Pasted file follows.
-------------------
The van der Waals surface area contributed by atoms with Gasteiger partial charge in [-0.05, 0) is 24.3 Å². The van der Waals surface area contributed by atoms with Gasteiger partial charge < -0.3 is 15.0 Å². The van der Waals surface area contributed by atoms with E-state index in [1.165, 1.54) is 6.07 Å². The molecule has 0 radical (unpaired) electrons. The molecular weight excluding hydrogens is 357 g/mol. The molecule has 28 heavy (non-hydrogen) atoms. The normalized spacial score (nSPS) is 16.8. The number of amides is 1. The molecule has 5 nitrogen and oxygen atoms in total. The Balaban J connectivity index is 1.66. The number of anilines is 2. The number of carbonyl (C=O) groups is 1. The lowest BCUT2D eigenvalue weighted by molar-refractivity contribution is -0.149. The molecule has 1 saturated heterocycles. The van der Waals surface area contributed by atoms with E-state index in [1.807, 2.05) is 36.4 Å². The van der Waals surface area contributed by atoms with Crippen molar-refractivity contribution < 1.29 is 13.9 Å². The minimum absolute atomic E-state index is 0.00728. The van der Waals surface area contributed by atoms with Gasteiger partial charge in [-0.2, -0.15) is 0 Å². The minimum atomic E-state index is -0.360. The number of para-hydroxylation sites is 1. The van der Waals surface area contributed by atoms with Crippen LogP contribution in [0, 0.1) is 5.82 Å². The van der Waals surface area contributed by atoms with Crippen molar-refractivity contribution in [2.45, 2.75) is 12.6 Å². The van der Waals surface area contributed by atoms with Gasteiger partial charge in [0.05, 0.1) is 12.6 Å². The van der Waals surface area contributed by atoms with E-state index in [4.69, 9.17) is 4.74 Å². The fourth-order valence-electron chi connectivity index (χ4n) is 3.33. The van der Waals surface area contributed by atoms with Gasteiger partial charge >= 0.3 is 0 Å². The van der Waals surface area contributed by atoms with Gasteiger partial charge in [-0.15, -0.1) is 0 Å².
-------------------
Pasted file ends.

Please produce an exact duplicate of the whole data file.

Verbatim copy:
The van der Waals surface area contributed by atoms with Gasteiger partial charge in [-0.05, 0) is 24.3 Å². The van der Waals surface area contributed by atoms with Gasteiger partial charge < -0.3 is 15.0 Å². The van der Waals surface area contributed by atoms with E-state index in [1.165, 1.54) is 6.07 Å². The molecule has 0 radical (unpaired) electrons. The molecular weight excluding hydrogens is 357 g/mol. The molecule has 28 heavy (non-hydrogen) atoms. The normalized spacial score (nSPS) is 16.8. The number of amides is 1. The molecule has 5 nitrogen and oxygen atoms in total. The Balaban J connectivity index is 1.66. The number of anilines is 2. The number of carbonyl (C=O) groups is 1. The lowest BCUT2D eigenvalue weighted by molar-refractivity contribution is -0.149. The molecule has 1 saturated heterocycles. The van der Waals surface area contributed by atoms with E-state index in [1.807, 2.05) is 36.4 Å². The van der Waals surface area contributed by atoms with Crippen molar-refractivity contribution < 1.29 is 13.9 Å². The minimum absolute atomic E-state index is 0.00728. The van der Waals surface area contributed by atoms with Gasteiger partial charge in [-0.2, -0.15) is 0 Å². The minimum atomic E-state index is -0.360. The number of para-hydroxylation sites is 1. The van der Waals surface area contributed by atoms with Crippen LogP contribution in [0, 0.1) is 5.82 Å². The van der Waals surface area contributed by atoms with Crippen molar-refractivity contribution in [2.45, 2.75) is 12.6 Å². The van der Waals surface area contributed by atoms with Gasteiger partial charge in [0.05, 0.1) is 12.6 Å². The van der Waals surface area contributed by atoms with E-state index in [4.69, 9.17) is 4.74 Å². The fourth-order valence-electron chi connectivity index (χ4n) is 3.33. The van der Waals surface area contributed by atoms with Gasteiger partial charge >= 0.3 is 0 Å². The van der Waals surface area contributed by atoms with Gasteiger partial charge in [-0.15, -0.1) is 0 Å².